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Biological Chemistry

Broad jump-starts CRISPR patent pool

Utility of one-stop patent shop hinges on participation of UC Berkeley

by Melody M. Bomgardner
July 17, 2017 | A version of this story appeared in Volume 95, Issue 29

Credit: Anton Grassl
Broad Institute is a major CRISPR/Cas9 patent owner.
A nighttime image of the Broad Institute building in Cambridge, Mass.
Credit: Anton Grassl
Broad Institute is a major CRISPR/Cas9 patent owner.

Seeking to simplify the increasingly complex patent landscape for the gene-editing technique CRISPR/Cas9, Broad Institute of MIT & Harvard has applied to place its patents into a new pool that would provide nonexclusive licenses for commercial users.

However, so far the University of California, Berkeley, the other big patent owner, has not signaled that it will participate in the pool. Indeed, Broad and UC Berkeley have been engaged in a high-stakes patent fight since late last year. And Berkeley is waiting for a ruling on its CRISPR/Cas9 patent application by the U.S. Patent & Trademark Office.

For biotechnology companies seeking to use the gene-editing tool, a patent pool could be a one-stop shop providing access to multiple patents under one license. Instead of granting exclusive rights, the pool would give licenses to all companies and apply the same pricing scheme.

But according to Jorge L. Contreras of the University of Utah College of Law, most applications using CRISPR might need both Broad and Berkeley patents. “The most effective pools are the ones that have substantially all of the patent holders there,” he says.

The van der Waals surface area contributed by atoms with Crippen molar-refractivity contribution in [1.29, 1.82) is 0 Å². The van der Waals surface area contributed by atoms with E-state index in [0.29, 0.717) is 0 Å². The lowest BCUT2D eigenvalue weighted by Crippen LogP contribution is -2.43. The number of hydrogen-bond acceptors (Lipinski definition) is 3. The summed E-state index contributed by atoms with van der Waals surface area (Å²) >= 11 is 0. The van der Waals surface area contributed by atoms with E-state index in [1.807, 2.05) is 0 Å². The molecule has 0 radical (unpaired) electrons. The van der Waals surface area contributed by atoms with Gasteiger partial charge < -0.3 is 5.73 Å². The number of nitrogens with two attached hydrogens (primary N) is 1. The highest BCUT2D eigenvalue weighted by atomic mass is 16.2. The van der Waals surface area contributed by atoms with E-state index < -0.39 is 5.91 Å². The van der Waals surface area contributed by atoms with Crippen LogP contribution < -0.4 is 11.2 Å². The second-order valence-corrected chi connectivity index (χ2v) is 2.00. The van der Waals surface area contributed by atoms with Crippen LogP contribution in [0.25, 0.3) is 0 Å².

Berkeley has already licensed patents to firms connected to its CRISPR/Cas9 inventors Jennifer Doudna and Emmanuelle Charpentier, now at the Max Planck Institute for Infection Biology. Those companies include CRISPR Therapeutics, Caribou Biosciences, and ERS Genomics. In turn, those firms sell licenses to other companies.

For example, ERS Genomics granted DuPont Pioneer an exclusive license to its CRISPR-Cas9 patents for agriculture applications. That means that other agriculture biotech firms must work with Pioneer—a potential competitor—to use the technology.

“We seriously consider all requests for sublicenses to the intellectual property under DuPont Pioneer’s control, and terms are tailored on a case-by-case basis,” says Neal Gutterson, vice president of R&D for DuPont Pioneer.

Pioneer and other firms that control CRISPR intellectual property say they ­favor wide use of CRISPR/Cas9 technology, but they have not voiced support for a patent pool. Contreras suggests that ­support for a pool may be limited to firms in gene-editing tool development, CRISPR reagents, or smaller applications such as animal health.



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